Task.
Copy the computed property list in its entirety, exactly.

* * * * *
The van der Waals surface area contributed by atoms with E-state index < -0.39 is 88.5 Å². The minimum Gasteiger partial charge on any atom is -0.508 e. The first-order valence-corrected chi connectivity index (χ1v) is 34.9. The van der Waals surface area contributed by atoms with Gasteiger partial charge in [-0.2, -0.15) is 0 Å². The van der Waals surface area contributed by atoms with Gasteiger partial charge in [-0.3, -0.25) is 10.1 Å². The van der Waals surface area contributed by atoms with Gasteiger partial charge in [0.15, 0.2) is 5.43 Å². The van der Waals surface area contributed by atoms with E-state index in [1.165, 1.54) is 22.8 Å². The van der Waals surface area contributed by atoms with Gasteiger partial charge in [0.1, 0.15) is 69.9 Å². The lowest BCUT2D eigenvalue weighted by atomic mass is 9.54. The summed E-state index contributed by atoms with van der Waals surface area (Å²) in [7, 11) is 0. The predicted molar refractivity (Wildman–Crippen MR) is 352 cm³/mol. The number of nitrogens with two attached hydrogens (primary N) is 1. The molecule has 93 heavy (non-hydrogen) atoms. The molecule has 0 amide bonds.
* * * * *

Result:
The van der Waals surface area contributed by atoms with E-state index < -0.39 is 88.5 Å². The minimum Gasteiger partial charge on any atom is -0.508 e. The first-order valence-corrected chi connectivity index (χ1v) is 34.9. The van der Waals surface area contributed by atoms with Gasteiger partial charge in [-0.2, -0.15) is 0 Å². The van der Waals surface area contributed by atoms with Gasteiger partial charge in [-0.3, -0.25) is 10.1 Å². The van der Waals surface area contributed by atoms with Gasteiger partial charge in [0.15, 0.2) is 5.43 Å². The van der Waals surface area contributed by atoms with E-state index in [1.165, 1.54) is 22.8 Å². The van der Waals surface area contributed by atoms with Gasteiger partial charge in [0.1, 0.15) is 69.9 Å². The lowest BCUT2D eigenvalue weighted by atomic mass is 9.54. The summed E-state index contributed by atoms with van der Waals surface area (Å²) in [7, 11) is 0. The predicted molar refractivity (Wildman–Crippen MR) is 352 cm³/mol. The number of nitrogens with two attached hydrogens (primary N) is 1. The molecule has 93 heavy (non-hydrogen) atoms. The molecule has 0 amide bonds.